The president campaigned in Mississippi on Friday and is scheduled to be in Kentucky on Monday. He hopes to show GOP politicians that, when it comes to the base, he is still magic. This could matter a great deal if the House impeaches him and Republican senators have to decide whether to remove him from office.
But in Virginia’s battle for control of the state legislature, a national tide would likely lift Democrats. And if Republicans lose one or both chambers, count their alliance with the gun lobby and their opposition to reasonable firearms restrictions as key reasons. The National Rifle Association is definitely on the state’s ballot.
In Virginia’s state legislative races, many Republicans are trying to blunt the Democrats’ appeal by echoing Democratic messaging on guns and, again, education. Once upon a time, Democrats won in Virginia by sounding like Republicans. Now, Republicans are trying to hang on by sounding like Democrats.
And in Mississippi — yes, Mississippi — a Democrat is within striking distance of winning the governorship by hewing to conservative positions on social issues while running as an economic populist.
It is a tribute to the wide appeal of Mississippi’s Democratic Attorney General Jim Hood that he has been running almost neck and neck with Republican Lt. Gov. Tate Reeves, despite the popularity of incumbent Republican Gov. Phil Bryant, who is term-limited. But Hood (still, it should be said, an underdog) has also been willing to go straight at what is usually a GOP strength: tax cuts.
“Since 2012, Reeves has handed out $765 million in tax giveaways, mainly to benefit large, out-of-state corporations,” Hood said. “When politicians crow about how many times they’ve cut taxes, look at your own pocketbook to see how much tax relief you’ve gotten.”
For Democratic presidential candidates, it’s worth pondering that building on Obamacare is increasingly popular in Republican states.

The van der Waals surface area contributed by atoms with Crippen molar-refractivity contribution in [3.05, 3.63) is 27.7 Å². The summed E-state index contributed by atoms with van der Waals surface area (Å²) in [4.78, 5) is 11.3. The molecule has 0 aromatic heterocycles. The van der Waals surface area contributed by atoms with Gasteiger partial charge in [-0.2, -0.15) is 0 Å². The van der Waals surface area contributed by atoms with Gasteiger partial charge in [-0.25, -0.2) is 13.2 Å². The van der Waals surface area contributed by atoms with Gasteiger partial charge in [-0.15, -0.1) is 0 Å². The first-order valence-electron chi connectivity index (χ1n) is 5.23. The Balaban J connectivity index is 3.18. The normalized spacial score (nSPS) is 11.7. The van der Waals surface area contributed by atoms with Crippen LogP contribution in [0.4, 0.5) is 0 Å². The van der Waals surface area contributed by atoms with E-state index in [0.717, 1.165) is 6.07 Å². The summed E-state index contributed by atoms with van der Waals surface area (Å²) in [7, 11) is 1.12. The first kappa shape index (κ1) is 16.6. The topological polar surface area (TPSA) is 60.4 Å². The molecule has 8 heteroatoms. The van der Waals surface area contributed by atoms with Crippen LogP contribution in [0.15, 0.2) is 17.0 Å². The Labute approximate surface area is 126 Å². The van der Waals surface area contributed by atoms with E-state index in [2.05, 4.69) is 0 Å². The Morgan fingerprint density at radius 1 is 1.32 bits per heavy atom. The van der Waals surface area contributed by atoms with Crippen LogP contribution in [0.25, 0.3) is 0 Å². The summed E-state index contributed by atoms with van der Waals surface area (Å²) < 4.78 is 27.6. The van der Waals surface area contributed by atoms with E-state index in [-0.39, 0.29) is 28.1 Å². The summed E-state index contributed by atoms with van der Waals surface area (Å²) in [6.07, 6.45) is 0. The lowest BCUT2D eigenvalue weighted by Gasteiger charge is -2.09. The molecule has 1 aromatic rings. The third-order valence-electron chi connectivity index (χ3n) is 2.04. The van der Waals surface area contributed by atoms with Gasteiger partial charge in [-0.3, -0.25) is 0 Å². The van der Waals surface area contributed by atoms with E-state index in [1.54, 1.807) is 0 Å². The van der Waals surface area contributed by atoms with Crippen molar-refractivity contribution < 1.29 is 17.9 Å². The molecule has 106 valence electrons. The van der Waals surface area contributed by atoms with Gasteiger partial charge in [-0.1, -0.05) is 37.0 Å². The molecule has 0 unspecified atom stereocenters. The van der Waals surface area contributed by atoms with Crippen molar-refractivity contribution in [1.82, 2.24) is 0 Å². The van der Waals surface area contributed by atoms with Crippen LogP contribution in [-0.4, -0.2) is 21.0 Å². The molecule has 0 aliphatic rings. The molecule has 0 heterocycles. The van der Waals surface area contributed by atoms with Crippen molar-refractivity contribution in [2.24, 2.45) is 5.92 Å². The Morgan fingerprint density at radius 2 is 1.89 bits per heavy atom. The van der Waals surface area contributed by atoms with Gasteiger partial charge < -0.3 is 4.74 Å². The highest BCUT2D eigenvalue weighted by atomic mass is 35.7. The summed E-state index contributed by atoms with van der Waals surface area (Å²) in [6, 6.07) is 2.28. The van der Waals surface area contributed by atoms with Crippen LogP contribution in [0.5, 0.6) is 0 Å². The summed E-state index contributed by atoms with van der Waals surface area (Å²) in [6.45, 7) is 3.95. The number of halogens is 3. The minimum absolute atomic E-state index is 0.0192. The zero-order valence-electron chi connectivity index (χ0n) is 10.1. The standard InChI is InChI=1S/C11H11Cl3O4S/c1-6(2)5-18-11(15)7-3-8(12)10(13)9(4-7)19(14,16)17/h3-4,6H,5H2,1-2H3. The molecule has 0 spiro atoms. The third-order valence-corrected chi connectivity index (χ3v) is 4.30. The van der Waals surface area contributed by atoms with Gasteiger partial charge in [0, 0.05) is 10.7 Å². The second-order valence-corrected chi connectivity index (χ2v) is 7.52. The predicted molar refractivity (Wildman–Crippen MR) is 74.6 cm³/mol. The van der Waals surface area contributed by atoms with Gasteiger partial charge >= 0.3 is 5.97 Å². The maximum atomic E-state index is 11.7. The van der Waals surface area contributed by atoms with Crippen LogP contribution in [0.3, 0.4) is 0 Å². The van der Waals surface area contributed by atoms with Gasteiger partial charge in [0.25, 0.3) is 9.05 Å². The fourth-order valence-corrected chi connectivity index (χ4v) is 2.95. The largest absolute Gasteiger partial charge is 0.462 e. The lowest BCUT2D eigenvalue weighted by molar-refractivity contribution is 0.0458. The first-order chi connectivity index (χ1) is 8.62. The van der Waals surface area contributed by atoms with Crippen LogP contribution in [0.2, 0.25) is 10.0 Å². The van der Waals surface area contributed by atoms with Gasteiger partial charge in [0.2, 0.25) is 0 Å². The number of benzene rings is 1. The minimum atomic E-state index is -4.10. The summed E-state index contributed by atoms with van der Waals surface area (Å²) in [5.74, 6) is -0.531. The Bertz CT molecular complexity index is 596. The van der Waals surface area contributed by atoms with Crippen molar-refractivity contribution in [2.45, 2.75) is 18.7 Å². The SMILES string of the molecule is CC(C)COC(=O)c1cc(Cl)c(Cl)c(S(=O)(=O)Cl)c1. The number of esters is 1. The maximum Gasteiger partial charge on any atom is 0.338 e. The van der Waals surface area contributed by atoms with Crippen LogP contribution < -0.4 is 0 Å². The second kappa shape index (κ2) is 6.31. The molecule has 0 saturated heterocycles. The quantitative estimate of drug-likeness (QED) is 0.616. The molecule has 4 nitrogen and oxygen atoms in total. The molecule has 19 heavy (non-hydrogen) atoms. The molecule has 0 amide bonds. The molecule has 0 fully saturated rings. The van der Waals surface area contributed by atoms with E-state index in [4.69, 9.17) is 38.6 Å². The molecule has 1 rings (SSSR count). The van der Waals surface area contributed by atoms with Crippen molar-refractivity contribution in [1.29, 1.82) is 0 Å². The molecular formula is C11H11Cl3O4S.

Beshear has been defending the expansion of Medicaid under the Affordable Care Act put in place by his father, former Kentucky governor Steve Beshear. The younger Beshear argues that Bevin’s proposed work requirements would slash access. Hood has pledged to fight for the Medicaid expansion in Mississippi, where Republicans have resisted it, pointing to the damage the GOP’s rejection of federal money has done to rural hospitals.
In these two Trump strongholds, the question is whether the president can get Republicans to come home — and whether the impeachment drive in the House will make this easier. “They’re trying to Trump this election up,” said Fred Yang, a Democratic pollster working for Beshear. “Impeachment seemed to have a short-term impact of unifying Republicans.”
Trump plans to speak at a Bevin rally on the eve of the election in the hope of keeping this effect going. Though it would be rash to bet against Trump in a state he carried by 30 points in 2016, a Beshear victory would be a sign of the president’s weakness — and of just how unpopular Bevin has become.
Tuesday’s elections will also test which side of politics is more mobilized. In Virginia, all signs point to a high level of Democratic activism. Yang, who is also polling in state Senate races there, pointed to extensive use of early voting in contested districts. In Kentucky, the race could be decided by whether voters in more moderate and progressive urban areas turn out in greater proportion relative to GOP-base rural counties.
Fear of such an imbalance is why Bevin is counting on Trump as a motivator. “Ironically, people are like, ‘Oh, you keep trying to nationalize the race,’ ” Bevin told The Post’s James Hohmann, “but the people of Kentucky nationalize the race. They care about the impeachment issue.”
Perhaps this will be enough for him. But when the issues are running the Democrats’ way even in Trump states, Republicans have to consider whether the problems they face run even deeper than a profoundly flawed president.